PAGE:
Our most up-to-date take on 2018's Senate races
For those of us who revere Congress and, in my case, particularly the Senate, having first worked there as an intern 44 years ago, these are sad times. Partisanship is strangling what was long a functioning and effective institution, whose slow pace was in keeping with its claim to be the world’s greatest deliberative body. Republicans acted shamefully last year by...
In the final hours of the special election to replace new CIA Director Mike Pompeo in Wichita, Kansas, Republicans are expressing alarm that Democrat James Thompson is within striking distance of carrying a seat President Trump won by 27 points last November. Although GOP state Treasurer Ron Estes remains the favorite heading into Election Day, we are shifting our rating from Likely Republican...
If you could be a fly on the wall eavesdropping on a meeting these days, only one would be more interesting than the brainstorming sessions that Senate Majority Leader Mitch McConnell and House Speaker Paul Ryan are having with their respective leadership teams. It would be the meeting at which White House Chief of Staff Reince Priebus and his legislative-affairs...
In a sign of the times, there's mounting GOP concern in an unlikely place: Wichita, Kansas. With four days to go until the April 11 special election to replace new CIA Director Mike Pompeo, the NRCC has gone up with a last-minute ad buy to shore up GOP State Treasurer Ron Estes's standing. In February, Democratic nominee and civil rights attorney James Thompson's own campaign poll showed him...
If schadenfreude made a sound, D.C. would be reverberating with it. Democrats and #NeverTrump-ers are gleefully gloating as the Trump administration stumbles and fumbles its way through its first 100 days. With his party unable to coalesce around the “easy” stuff like an Obamacare repeal/replace plan, the White House is reaching out to moderate Democrats in an effort to boost their chances of...
Soon after Donald Trump was elected president it became strikingly clear that these would be no ordinary times, to borrow the title from Doris Kearns Goodwin’s book about Franklin and Eleanor Roosevelt during World War II. Any comparison with the Roosevelts ends there, but the conclusion that there would be no normal days is even more true now than it appeared four months...
In 2014, a good political environment, a weakened Democratic President and several open Democratic-held seats in red states combined to give Senate Republicans a nine-seat gain and the majority. In 2016, the tables are turned. Republicans will defend 24 seats to just 10 for Democrats. Of those 24 seats, President Obama carried the states of five of them in 2012 by at least five points, and carried two more by one and three points. Neither party has been helped by open seats, particularly compared to the last three cycles. Democrats need five seats – or four if they retain the White House – to take back the majority. Wth two weeks before Election Day, Democrats appear to be on track to pick up between four and six seats.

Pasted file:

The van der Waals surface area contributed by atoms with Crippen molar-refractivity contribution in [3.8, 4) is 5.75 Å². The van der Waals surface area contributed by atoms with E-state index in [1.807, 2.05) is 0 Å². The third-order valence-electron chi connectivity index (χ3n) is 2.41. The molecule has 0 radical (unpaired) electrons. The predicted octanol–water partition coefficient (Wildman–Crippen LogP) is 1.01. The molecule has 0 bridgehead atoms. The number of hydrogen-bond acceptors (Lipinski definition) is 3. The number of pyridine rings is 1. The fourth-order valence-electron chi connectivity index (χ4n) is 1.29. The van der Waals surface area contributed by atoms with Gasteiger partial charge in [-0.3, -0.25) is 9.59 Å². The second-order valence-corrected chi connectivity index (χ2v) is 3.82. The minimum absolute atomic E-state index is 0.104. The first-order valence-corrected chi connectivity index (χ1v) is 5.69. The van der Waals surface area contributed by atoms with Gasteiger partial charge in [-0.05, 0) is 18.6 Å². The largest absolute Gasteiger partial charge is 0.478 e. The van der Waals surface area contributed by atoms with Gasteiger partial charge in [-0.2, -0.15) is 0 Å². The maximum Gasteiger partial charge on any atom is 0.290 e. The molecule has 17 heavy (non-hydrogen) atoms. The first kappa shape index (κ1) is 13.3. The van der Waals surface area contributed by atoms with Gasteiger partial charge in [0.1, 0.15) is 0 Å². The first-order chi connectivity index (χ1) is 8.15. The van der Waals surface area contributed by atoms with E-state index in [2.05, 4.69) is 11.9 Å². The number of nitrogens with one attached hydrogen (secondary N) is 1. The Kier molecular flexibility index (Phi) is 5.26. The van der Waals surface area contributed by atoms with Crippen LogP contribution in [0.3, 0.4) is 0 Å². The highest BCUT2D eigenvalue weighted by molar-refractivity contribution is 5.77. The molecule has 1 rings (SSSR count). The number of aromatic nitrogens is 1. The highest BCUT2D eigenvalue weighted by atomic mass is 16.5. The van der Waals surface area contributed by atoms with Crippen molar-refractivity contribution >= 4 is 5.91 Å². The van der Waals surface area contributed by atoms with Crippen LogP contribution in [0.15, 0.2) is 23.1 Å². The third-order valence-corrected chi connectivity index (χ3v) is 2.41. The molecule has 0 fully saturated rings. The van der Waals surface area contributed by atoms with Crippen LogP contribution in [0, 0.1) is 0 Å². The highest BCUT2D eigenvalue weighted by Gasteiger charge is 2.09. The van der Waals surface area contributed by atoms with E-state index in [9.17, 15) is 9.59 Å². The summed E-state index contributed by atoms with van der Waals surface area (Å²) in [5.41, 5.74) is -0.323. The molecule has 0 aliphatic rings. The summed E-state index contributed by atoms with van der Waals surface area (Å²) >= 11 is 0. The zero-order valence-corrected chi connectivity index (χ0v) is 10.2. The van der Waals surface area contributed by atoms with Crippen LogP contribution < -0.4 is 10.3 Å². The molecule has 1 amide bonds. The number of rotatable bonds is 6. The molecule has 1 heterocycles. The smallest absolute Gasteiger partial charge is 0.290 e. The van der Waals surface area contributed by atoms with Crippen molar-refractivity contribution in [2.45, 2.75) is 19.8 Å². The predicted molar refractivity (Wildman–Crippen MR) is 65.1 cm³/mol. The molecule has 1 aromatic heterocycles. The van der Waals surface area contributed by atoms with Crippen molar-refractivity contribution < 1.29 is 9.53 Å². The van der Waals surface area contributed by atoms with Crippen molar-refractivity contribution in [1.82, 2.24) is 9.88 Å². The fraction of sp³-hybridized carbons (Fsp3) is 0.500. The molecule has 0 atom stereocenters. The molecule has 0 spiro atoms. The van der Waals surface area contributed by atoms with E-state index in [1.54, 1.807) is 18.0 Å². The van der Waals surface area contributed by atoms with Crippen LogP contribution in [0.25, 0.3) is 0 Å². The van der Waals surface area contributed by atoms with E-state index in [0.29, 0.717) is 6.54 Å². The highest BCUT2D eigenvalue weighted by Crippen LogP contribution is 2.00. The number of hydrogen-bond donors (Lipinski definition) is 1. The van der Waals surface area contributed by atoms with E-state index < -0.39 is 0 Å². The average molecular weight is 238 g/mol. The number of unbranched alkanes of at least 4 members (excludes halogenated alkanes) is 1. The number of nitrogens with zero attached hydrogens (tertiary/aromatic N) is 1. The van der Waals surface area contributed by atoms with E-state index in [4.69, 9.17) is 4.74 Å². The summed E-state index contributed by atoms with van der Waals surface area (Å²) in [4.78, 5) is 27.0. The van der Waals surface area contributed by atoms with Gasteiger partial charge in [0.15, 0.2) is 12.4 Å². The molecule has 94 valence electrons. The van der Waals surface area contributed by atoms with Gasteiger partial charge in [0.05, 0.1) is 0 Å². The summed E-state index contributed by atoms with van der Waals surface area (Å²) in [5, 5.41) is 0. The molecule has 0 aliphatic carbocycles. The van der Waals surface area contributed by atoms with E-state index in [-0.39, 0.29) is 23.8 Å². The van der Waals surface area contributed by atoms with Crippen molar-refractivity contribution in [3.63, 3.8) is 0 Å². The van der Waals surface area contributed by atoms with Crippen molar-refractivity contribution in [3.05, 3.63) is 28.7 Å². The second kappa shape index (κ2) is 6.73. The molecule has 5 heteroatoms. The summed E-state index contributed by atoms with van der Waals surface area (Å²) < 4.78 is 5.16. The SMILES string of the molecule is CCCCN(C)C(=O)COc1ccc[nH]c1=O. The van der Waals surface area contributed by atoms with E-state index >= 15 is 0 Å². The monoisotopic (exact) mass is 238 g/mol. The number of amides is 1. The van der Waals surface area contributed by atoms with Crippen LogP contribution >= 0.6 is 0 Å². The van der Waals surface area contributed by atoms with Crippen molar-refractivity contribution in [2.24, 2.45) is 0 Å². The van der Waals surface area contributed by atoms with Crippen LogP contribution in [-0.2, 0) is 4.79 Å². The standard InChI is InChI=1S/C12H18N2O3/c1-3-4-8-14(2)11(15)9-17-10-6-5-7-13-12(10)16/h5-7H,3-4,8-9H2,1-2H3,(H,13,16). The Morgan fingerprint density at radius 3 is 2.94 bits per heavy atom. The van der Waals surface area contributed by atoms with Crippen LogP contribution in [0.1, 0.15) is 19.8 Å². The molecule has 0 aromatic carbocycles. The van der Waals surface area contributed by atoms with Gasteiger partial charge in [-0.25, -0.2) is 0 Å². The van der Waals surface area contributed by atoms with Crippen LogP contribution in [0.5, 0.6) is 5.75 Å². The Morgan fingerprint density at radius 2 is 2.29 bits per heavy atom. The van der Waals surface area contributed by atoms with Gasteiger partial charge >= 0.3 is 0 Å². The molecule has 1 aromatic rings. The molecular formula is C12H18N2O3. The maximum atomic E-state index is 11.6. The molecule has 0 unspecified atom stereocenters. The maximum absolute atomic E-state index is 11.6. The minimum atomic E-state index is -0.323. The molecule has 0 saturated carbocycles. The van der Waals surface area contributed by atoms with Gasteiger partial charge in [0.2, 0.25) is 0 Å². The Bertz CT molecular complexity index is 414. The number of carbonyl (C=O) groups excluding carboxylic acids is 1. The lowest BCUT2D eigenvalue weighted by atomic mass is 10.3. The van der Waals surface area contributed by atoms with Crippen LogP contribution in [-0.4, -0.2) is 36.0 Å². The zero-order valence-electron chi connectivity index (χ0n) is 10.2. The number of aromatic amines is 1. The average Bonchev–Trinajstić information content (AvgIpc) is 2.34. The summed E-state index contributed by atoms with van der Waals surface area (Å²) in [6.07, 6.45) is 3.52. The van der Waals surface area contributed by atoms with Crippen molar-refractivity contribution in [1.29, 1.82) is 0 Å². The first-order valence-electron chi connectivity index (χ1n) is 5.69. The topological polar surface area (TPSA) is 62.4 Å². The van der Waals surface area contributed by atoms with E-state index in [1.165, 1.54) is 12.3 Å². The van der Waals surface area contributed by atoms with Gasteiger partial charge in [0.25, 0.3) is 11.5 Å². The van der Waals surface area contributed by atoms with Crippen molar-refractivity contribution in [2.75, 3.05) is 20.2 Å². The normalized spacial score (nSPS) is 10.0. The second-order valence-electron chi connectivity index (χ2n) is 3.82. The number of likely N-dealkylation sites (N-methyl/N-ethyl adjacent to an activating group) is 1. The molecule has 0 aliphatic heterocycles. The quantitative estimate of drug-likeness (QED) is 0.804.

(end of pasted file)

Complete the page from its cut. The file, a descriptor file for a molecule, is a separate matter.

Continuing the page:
The 2016 election resulted in a House breakdown of 240 Republicans and 194 Democrats, with one Louisiana seat headed to a December 10 runoff that is very likely to be won by a Republican. Democrats scored a net gain of six seats, a disappointing result for a party that had hoped to pick up more than 15 and cut the GOP's majority in half. Democrats' best hope for a majority in 2018 would be an unpopular President Donald Trump. But given Republicans' redistricting advantages and how well sorted-out the House has become, it could still be very difficult for Democrats to pick up the 24 seats they would need.
The 2016 cycle will host 12 gubernatorial contests, including the special election in Oregon. Democrats are defending eight seats to four for Republicans. The marquis contests will be the Democratic-held open seats in Missouri, New Hampshire and West Virginia, and in North Carolina where GOP Gov. Pat McCrory is seeking a second term. With so few seats on the ballot, neither party is likely to make significant gains or sustain big losses.
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Charlie Cook's Column
No Easy Wins for GOP Lawmakers Under TrumpJune 23, 2017
For congressional Republicans in the new norm of the Trump presidency, nothing is easy, and everything is hard. Raising the debt ceiling in order to keep the government from defaulting on its debt is normally easy; now it is hard. Passing an omnibus budget bill to simply keep the government operating (forget the idea of passing the full battery of 12 appropriations...Read more »
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In the latest issue of the Rhodes Cook Letter, Rhodes takes a close look at the 2016 election.Download »